Following Richmond’s match against Arsenal in the April 26 episode of Ted Lasso, Trent Crimm posed an interesting theory: Over three seasons, Coach Lasso “slowly but surely built a club-wide culture of trust and support through thousands of imperceptible moments, all leading to their inevitable conclusion.” He hadn’t just switched tactics ahead of a pivotal match; he’d unwittingly applied Total Football all along.
That scene also seemed to be winking at the audience, as if to suggest that Total Football applied to the plotting of the show.
We bring this up now because we’re genuinely baffled about where things stand, two-thirds of the way into Season 3. While Apple hasn’t confirmed that this is the final season of Ted Lasso, we’re all operating under the assumption that this is the final season of Ted Lasso. And with just three episodes remaining before the May 31 finale, we can’t help but wonder where everything’s headed — especially as episodes, now running almost a full hour (if not longer), continue to introduce new storylines without resolving others.
Let’s start with Ted. He spends Episode 8 worried that Dr. Jacob is going to propose to Michelle. (He doesn’t.) Higgins encourages Ted to “find out before you flip out,” but he can’t help himself. He can’t just turn his feelings off for his ex-wife. We also get a pair of moments — first, when Henry’s ‘rents have a laugh about all the things that are just as weird as Ted referring to Dr. Jacob as “Jake,” then when they share a fleeting glance as Michelle gets into the cab — that lead us to believe that maybe, just maybe, Ted and Michelle are endgame. We say this while also recognizing that the audience hasn’t been given any reason to root for such an outcome — or, frankly, any reason to like Michelle. Concurrently, the show seems to be goading Ted and Rebecca (#Tedbecca) ‘shippers — such is the case when Ted pulls a little green matchbook out of his pocket while burrowing for change.
Then there’s Keeley, who’s been off on her own island. Like Nate, she’s spent large swaths of this season separated from the rest of the ensemble, often to diminishing returns. There’s been no further exploration of why her relationship to Roy imploded the way that it did, and it’s beginning to feel like reconciliation is a pipe dream. In the wake of her split from Jack — that was totally a breakup, right? — Jamie shows up at Keeley’s front door and apologizes for his inadvertent role in the #GreatAwankening. It’s a great moment between exes who should remain friends, nothing more. Keeley’s been coupled up, in one way or another, since she first strutted into the Greyhounds’ locker room on Ted’s first day, and it’s starting to feel like the best possible outcome for her character is to take some time for herself.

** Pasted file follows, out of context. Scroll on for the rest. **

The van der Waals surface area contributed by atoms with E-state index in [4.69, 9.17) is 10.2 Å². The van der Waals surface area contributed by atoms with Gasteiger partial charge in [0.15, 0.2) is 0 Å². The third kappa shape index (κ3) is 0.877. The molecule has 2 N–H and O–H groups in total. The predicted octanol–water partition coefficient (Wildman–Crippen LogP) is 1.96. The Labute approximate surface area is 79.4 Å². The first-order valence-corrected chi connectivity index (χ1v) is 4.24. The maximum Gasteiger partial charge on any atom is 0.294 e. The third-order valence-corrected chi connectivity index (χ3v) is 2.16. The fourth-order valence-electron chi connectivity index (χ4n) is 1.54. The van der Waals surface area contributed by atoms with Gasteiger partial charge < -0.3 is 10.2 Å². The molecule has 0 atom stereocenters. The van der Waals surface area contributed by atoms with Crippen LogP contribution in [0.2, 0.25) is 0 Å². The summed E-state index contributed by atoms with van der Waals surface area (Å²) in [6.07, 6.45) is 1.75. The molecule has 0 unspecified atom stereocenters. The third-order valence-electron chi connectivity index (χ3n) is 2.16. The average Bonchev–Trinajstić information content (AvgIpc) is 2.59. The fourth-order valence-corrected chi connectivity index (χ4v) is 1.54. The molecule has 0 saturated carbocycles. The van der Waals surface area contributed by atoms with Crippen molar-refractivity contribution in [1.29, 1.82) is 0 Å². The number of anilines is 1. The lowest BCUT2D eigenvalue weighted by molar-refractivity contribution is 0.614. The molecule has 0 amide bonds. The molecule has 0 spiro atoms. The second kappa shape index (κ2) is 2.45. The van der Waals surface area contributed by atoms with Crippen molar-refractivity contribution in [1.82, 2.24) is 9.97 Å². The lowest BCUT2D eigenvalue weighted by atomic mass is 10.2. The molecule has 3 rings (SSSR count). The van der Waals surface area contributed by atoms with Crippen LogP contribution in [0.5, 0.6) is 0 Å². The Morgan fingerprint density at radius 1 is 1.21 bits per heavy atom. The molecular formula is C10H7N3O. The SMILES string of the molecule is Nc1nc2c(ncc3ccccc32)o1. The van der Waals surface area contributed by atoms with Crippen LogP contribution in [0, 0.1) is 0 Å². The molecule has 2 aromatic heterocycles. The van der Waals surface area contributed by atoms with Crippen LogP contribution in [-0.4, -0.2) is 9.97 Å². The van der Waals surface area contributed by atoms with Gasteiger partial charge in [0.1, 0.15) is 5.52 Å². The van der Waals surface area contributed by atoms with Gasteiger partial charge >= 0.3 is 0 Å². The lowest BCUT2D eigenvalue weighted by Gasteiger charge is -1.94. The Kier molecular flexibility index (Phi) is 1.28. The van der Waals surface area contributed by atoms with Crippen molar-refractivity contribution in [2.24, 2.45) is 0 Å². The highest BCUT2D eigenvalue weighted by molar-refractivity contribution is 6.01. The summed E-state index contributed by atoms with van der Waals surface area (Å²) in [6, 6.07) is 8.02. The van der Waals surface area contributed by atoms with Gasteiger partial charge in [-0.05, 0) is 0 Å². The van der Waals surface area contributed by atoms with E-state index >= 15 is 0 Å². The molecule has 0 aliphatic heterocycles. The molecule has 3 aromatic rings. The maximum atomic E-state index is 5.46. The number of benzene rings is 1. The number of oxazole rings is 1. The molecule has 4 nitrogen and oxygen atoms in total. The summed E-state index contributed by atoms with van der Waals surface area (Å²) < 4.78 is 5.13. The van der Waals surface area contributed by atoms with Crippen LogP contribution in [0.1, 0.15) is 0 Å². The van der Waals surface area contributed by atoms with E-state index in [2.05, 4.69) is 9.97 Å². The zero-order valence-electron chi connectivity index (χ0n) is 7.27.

But most troubling of all continues to be Nate’s arc. By the start of Season 3, the “Wonder Kid” had grown evil — cartoonishly evil — and he hasn’t done anything to atone for his actions. (Sorry, almost apologizing to Ted doesn’t count.) We get that he has deep-seated issues — deep-seated daddy issues, to be more precise — but he’s not doing the work to resolve them. He’s a bitter little man, and the only reason his mood has changed is because he found love with Jade. That doesn’t make him a better person, or even a likable person. Perhaps once he stops kowtowing to Rupert, we’ll believe he’s capable of redemption.
But enough about what we think. How are you feeling about Ted Lasso Season 3 as we enter the homestretch? Sound off in Comments.